Local doctors hope to protect firefighters from cancer with new initiative
LONGBOAT KEY, FLA. - With every call, firefighters with Longboat Key Fire Rescue rush to help others.
"When the firefighters join the fire department, we knew it was a dangerous job. What we didn’t know was that over a period of years, the cumulative effect, what it would cause in our bodies," said Chief Paul Dezzi.
As they run into burning buildings, respond to accidents and spills, one surrounding danger is often unseen.
File: Cancer has become a health concern for firefighters.
Cancer has become the leading cause of death among firefighters.
"The oxygen tanks that we wear, the hoods that we wear, all those things that we wear, it’s still a chance for us to have that chemical absorbed in our system," said Chief Dezzi.
In hopes of changing that outcome, Sarasota Memorial Hospital's Brian D. Jellison Cancer Institute will work with fire crews throughout Sarasota and Manatee counties on their Firefighter Cancer Collaborative.
File: The Sarasota Memorial Hospital's Brian D. Jellison Cancer Institute encourages fire crews to be safe and get regular screenings.
"Everyone needs to understand what’s going on in them as well as their environment to try and mitigate these things. We also know firefighters by what they do are at higher risks. We don’t 100% understand that, but we understand that there are multitude of agents that you get exposed to on a daily basis that are carcinogenic in their nature," said Dr. Richard Brown the Medical Director of the Jellison Cancer Institute.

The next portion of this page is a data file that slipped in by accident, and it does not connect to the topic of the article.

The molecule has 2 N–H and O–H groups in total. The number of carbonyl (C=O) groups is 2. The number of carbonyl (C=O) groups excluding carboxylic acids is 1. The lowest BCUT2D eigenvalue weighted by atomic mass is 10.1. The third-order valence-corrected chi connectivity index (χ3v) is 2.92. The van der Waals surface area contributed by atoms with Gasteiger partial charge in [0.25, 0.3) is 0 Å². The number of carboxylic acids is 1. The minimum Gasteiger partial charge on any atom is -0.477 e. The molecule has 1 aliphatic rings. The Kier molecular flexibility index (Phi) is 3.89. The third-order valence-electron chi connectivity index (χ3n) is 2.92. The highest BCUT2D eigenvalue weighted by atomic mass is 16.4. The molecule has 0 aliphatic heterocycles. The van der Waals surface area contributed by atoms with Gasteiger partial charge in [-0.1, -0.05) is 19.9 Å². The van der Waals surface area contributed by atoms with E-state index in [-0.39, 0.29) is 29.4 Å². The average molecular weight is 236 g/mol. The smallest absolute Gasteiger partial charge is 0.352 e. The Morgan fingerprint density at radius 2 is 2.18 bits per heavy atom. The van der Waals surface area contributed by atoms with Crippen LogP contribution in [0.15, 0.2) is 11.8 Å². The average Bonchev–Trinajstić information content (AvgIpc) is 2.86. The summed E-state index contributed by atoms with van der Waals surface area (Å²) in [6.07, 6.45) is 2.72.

The group works to educate firefighters on their risks, while encouraging early and regular screenings.
If a firefighter is diagnosed with cancer, doctors will work to support them and their families.
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"You’re doing your job and trying to help people and save lives and save buildings, but you shouldn’t be put at undo risks because of things you're exposed to and unfortunately that is part of the job," said Dr. Brown.
Longboat Key Fire Rescue Fire Marshall, Assistant Chief Jane Herrin is a breast cancer survivor.
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"I started out in fire service when we sometimes ran in without a mask, but times have gotten better, and we’ve gotten smarter," she said.
Sarasota Memorial Hospital hopes to continue helping crews, in saving their own lives.
"I changed a lot of my life when I found out, and I’ve been successful," said Assistant Chief Herrin.